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Expatriate Health Insurance News: Poor sleep 'linked to bone health risks'

Insomnia or inadequate sleep has been linked to abnormalities in bones and bone marrow in tests involving animal models.

Researchers lead by Dr Carol Everson at the Medical College of Wisconsin revealed that sleep-deprived rats had unusual bone metabolism serum markers, which resulted in the scientists completing direct measurements of the parameters of their bones.

The international healthcare specialists repeatedly restricted the slumber of rats for 72 days, enabling maladaptions to become present within the animals.

The findings of the study revealed a significant difference between reabsorbtion and bone apposition, which was marked by an impacted bone formation.

Furthermore, the red marrow within the skeleton had greatly diminished levels of fat, while there was double the number of platelet-generating cells, which indicates that marrow plasticity has been altered.

As a result, the investigation, which has had its results published in the journal Experimental Biology and Medicine, found changes to marrow hypercellularity and intramembranous ossification appeared to be caused by chronic sleep loss.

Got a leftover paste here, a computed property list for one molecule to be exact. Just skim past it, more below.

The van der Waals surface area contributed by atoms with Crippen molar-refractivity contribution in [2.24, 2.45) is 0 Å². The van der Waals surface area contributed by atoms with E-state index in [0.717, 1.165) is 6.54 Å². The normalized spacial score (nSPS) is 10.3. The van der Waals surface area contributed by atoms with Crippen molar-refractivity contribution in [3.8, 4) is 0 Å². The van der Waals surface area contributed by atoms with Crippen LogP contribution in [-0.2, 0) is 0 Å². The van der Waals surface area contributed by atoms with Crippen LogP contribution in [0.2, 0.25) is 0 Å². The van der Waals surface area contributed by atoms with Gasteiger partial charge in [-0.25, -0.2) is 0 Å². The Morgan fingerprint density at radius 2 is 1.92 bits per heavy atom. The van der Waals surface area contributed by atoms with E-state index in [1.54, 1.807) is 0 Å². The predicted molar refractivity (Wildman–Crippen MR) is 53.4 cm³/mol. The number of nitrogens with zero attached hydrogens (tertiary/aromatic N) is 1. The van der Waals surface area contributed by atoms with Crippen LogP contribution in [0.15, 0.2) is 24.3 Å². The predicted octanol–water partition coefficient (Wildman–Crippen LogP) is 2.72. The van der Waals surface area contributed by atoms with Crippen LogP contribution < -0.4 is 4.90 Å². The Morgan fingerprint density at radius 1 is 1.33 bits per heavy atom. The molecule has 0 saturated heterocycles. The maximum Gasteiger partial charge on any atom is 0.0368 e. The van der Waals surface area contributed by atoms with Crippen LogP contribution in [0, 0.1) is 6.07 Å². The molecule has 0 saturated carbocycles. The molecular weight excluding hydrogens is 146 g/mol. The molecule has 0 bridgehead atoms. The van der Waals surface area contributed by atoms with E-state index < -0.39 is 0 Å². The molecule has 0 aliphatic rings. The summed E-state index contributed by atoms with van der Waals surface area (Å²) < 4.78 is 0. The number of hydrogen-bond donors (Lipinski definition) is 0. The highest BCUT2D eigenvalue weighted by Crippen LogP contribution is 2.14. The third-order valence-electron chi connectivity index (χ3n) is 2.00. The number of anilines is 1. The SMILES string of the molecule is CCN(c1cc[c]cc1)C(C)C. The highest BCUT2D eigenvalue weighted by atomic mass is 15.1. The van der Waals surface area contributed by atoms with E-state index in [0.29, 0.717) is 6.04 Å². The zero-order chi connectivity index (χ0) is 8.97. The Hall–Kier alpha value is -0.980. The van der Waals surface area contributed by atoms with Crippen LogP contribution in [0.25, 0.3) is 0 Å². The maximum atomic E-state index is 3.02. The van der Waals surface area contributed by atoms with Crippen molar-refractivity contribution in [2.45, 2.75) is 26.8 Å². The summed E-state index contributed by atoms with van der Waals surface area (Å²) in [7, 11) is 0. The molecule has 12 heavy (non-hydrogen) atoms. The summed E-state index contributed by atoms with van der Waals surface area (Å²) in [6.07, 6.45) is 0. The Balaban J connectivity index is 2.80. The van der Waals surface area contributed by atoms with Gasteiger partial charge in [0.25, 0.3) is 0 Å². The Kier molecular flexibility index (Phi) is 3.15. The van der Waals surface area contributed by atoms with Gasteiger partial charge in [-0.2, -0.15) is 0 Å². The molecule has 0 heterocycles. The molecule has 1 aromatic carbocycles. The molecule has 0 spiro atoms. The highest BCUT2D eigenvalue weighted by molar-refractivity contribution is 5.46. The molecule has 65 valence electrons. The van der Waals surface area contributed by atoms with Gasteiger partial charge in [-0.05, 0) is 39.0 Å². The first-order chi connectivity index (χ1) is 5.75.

Dr Everson argued that if humans with inadequate slumber sustain the same effects as rats, the medical implications would be "far-reaching".

Expatriate health insurance companies would be interested in the effects sleep has on bone health, which the scientist said could consist of "poor repair of microdamage from activities of daily living, introduction of osteoporotic processes and changes to progenitor cells that may affect disease predisposition and disease resistance".

For example, she pointed out that the researchers' discovery about how a lack of sleep is linked to rising megakaryocyte numbers indicates "there is an increased demand for cell delivery to the circulation consistent with an inflammatory response", which could lead to the development of thrombocytosis.

The co-authors of the paper were Dr Jeffrey Toth and Anne Folley and editor-in-chief of Experimental Biology and Medicine Dr Goodman claimed their findings "will have great impact on our understanding of the impact of sleep deprivation" in humans.

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